Tariku in our arms. We call it his "Gotcha" day and celebrate it as a kind of second birthday. T has taken to calling it his “Cha Cha” day, so I'm renaming it officially now. Because who doesn't want a Cha Cha Day?
What are we doing to celebrate? Well, we're watching Star Wars for the first time tonight. He begged, okay? It's kind of hilarious, because four years ago I vowed he wouldn't watch television until, like, he graduated college. Such an astonishingly short leap from there to, "Do you want Shrek or Darth Vader on your cake?"
Here is a letter I wrote to him this morning, for some time in the future. Or for before Star Wars tonight, depending on how he does with the cupcakes:
To My Son on his Cha Cha Day—
It's been four years since your father and I first climbed the stairs of the care center in Addis Ababa. Four years since your nannies picked you up out of a blue baby chair (your father called it the “launching pad”) in the center of the room and placed you in my arms for the first time. I saw in an instant your deep curiosity and your overwhelming joy, two of the things I still love most about you. I saw for the first time your huge smile, which still brightens my every day.
I wonder if it was that first trip from Addis to Los Angeles that has made you such an adventurer, has caused your imagination to be so captured by the skies. Even before that, when we were still in Ethiopia, you spent hours staring up at the clouds. It’s the reason we chose your middle name—Moon. Because you seemed so entranced by it. Now, when we sit at LAX and watch the airplanes fly overhead, I look at you transfixed by those giant steel birds and imagine that one day I will stand in the same spot by myself and watch a plane take off and you will be on it. I wonder where you will travel. Wherever you choose to go will be a richer and more joyous place because of it.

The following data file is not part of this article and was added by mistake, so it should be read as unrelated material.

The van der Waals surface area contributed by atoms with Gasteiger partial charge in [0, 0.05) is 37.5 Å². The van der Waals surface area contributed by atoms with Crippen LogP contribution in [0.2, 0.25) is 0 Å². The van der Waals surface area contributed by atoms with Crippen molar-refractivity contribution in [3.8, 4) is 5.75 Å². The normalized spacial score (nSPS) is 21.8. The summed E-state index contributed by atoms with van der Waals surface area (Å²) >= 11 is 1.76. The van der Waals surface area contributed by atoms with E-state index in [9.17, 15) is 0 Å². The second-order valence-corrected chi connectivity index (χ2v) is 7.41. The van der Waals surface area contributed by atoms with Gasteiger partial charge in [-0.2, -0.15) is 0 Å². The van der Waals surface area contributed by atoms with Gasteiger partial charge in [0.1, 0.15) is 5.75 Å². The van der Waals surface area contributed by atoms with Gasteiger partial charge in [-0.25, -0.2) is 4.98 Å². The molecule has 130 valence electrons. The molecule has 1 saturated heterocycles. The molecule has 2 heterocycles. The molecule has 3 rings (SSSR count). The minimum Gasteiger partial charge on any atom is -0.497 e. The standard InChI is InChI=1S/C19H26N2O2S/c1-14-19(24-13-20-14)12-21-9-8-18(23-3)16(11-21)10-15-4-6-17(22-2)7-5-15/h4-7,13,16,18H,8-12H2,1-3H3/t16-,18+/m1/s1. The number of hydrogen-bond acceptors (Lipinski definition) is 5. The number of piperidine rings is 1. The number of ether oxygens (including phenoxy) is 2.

You sometimes struggle and I don’t always know how to help. You have great big feelings, and they shift so quickly that you have a hard time keeping up with them. Your body seems to do things on its own and it surprises and scares you. You want things passionately and don’t take kindly to not getting them. One of the things I love about you is how hard you try. I can see that you are feeling safer every day. One day soon you will grow into your big feelings, and it will not be so uncomfortable to be the shining star you are.
You have already traveled so far; have already seen more in your short life than some people will ever see. Your birth mother named you "Tariku," which means “history,” because she thought that you had already lived such a big story for such a little boy. You are the strongest person I know. And I am a stronger person for knowing you. It is the great privilege of my life to be your mother.
Happy Cha Cha Day!